“Nothing for me.”

Thank you for sending us “—————————.” As writers, we understand how much work goes into creating and submitting your pieces. Unfortunately, this work does not fit in with the current issue on which we are working. We appreciate you taking the time to send to us, and we do hope that you’ll try us again.

It’s a business, that’s all. Pursuing publication in literary magazines takes a seasoned callus, a quick snicker for the form rejection concluding all correspondence with various selecting committees (editors…no—unless editing equals arranging, as a florist assembles disparate flowers in a slender vase). Peremptory form rejections enforce, as a common factor, power over. The imbalance always favors the selectors, never the writer. I’m not inclined to submit—I offer.

“As writers…” So they admire the sustained effort, long hours immersed in solitude, dead ends and sacrifice. Then why the dismissive form rejection? When I invest my work with hours, days, weeks, months, a year or more—and for an essay well short of a thousand words…the return is a pre-conceived, timid template with minimal investment from the respondent. And yet—I’m required to craft a witty cover letter, outlining personality and endeavor. I’m required to notify them immediately should I need to withdraw my work. I’m required, I’m required.

“As writers…” The implication: they’re better qualified, especially attuned to style and nuance, and more sensitive to subtlety and complexity than, say, a common reader. The correlation is hardly absolute. Flashback: the fine crop of graduate students commenting on my work lacked refined reading skills and sharp judgment, fondly rejecting outright anything that “did nothing for me.” They were prime for teaching, with swift recollection of names, dates, titles, first lines. Perfect for appeasing little inquiries.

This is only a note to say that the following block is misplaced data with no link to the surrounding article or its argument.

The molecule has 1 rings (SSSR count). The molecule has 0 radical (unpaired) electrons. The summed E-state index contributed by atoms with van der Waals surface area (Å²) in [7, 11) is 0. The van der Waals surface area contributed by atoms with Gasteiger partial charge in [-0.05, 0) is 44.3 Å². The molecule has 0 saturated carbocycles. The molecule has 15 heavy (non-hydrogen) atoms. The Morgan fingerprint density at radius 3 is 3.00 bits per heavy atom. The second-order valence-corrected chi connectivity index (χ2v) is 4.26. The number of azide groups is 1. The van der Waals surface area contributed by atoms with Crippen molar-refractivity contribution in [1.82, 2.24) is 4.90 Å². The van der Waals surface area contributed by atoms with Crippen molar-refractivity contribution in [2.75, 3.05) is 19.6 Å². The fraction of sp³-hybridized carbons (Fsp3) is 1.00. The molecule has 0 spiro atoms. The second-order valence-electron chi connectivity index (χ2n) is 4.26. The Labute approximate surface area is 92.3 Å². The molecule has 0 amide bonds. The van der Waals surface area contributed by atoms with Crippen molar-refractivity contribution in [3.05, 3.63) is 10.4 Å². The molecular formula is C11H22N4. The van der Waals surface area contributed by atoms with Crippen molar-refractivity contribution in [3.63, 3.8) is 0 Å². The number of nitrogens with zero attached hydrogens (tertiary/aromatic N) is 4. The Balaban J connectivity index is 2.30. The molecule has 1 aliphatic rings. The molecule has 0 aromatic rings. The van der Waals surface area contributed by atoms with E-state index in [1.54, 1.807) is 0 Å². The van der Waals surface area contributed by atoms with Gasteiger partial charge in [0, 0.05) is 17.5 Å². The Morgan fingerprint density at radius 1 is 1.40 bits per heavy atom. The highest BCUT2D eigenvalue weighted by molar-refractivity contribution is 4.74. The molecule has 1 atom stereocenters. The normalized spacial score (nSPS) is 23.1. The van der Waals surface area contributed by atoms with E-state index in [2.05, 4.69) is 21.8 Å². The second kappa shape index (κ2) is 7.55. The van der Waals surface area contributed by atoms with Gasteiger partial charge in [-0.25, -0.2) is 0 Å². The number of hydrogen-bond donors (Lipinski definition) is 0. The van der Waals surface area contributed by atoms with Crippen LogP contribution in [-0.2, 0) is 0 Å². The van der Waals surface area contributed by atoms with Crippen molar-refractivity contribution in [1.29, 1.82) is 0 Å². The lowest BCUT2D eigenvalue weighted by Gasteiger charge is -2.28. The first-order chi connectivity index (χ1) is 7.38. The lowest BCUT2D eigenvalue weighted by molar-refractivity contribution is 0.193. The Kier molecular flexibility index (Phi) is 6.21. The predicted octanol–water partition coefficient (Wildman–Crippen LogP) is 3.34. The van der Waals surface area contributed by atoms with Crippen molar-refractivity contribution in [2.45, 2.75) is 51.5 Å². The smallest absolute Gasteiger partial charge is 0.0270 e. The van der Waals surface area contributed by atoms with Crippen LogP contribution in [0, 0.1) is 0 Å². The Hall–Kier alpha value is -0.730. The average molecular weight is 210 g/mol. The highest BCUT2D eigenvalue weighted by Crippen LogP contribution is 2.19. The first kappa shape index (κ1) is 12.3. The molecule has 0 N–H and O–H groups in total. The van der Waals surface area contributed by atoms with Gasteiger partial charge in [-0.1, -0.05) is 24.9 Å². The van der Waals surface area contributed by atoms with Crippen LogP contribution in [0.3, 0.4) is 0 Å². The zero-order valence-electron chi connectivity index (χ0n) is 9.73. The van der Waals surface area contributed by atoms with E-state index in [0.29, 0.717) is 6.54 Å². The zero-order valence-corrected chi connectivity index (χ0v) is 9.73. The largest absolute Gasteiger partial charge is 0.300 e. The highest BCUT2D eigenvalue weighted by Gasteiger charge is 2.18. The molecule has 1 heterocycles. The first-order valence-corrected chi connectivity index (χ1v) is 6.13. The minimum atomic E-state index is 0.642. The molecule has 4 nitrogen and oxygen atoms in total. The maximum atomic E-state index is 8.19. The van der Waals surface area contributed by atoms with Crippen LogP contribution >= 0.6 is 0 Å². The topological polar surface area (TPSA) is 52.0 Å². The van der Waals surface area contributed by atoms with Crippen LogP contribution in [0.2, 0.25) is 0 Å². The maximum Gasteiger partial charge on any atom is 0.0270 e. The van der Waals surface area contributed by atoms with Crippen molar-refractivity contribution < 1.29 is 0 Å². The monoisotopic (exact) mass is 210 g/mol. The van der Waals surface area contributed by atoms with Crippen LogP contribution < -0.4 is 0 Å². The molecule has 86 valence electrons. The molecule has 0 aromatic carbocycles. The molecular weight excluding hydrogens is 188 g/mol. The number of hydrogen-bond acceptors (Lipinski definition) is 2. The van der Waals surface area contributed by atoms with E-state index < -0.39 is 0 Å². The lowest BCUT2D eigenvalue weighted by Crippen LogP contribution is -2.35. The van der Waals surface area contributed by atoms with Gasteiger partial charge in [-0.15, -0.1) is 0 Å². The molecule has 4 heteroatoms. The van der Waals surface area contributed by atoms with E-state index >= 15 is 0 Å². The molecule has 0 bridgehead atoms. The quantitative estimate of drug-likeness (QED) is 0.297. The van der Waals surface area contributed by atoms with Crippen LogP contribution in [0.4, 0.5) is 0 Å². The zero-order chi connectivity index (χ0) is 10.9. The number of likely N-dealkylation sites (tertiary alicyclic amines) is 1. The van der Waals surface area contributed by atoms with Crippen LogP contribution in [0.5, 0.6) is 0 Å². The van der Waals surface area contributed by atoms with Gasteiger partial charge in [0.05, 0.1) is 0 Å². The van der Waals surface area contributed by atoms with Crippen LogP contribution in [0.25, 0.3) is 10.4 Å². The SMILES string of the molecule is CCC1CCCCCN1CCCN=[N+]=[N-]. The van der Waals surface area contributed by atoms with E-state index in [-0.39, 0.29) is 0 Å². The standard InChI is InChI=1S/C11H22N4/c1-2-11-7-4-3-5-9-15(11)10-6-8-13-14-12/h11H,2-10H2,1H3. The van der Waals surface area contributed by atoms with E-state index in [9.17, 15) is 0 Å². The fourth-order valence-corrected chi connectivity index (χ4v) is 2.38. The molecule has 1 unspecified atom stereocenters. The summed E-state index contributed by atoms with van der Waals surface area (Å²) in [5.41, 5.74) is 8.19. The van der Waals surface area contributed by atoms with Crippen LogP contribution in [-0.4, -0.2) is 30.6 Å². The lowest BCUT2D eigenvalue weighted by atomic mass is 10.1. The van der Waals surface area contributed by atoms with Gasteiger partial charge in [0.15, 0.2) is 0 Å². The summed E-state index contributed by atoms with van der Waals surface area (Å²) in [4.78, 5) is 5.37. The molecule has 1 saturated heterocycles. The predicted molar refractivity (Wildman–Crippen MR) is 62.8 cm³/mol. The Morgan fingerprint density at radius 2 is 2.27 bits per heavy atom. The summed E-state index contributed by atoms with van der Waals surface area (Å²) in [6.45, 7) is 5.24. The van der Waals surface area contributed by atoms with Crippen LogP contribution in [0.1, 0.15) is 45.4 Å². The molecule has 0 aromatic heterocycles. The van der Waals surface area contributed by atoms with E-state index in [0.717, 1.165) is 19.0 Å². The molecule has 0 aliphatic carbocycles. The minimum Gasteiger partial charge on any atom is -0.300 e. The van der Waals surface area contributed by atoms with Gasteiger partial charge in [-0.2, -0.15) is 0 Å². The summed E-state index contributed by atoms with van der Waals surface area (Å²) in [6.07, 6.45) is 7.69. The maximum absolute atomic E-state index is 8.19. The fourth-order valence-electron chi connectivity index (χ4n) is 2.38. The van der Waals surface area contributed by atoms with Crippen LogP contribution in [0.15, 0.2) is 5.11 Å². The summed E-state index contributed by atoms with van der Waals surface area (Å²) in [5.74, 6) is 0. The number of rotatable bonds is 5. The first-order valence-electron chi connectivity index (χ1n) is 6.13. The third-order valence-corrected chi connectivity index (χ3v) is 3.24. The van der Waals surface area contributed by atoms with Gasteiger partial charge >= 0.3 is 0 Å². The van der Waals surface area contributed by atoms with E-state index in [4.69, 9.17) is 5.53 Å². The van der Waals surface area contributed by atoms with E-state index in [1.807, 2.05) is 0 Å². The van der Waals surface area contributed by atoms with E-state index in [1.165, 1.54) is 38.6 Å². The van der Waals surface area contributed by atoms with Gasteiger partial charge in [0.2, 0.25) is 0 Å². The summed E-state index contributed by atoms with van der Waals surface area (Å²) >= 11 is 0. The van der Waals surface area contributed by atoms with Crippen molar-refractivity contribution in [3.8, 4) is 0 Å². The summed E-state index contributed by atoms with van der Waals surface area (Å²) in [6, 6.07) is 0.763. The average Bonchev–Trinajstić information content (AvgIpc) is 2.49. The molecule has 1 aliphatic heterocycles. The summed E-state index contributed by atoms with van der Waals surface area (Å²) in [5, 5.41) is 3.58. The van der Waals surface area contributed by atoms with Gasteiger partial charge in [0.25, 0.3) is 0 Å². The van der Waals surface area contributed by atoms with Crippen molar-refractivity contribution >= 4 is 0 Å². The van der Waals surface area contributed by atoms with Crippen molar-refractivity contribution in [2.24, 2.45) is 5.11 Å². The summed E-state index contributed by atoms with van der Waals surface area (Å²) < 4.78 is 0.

I ask fair reading. I’ve stumped for that before. For those positioning themselves “as writers,” why no acknowledgment of mechanism or craft, which my work necessarily employs? Ah, I outpace myself. First they must know the devices.

“As writers…” Apparently in their vast reading this selection committee failed to register the lean etymology of the verb send. Heavily transitive, it has little force minus a direct object. Intransitive, send has scant leeway in its employment: e.g., “send out for pizza,” “send for an updated catalog.” Someone who can’t construct a simple sentence will grasp my writing? It’s a losing prospect. How easy to misread draught for drought… 

Abandon all hope, ye who submit here. All hope of adequate response, timely decision, engaged reading, professional conduct. No offense—I began writing years before many of these readers ever took a breath outside the womb. I eagerly submit to masterful writing. I’d much rather converse with Balzac, Dickinson, Defoe, Austen, Beckett, Shakespeare et al.

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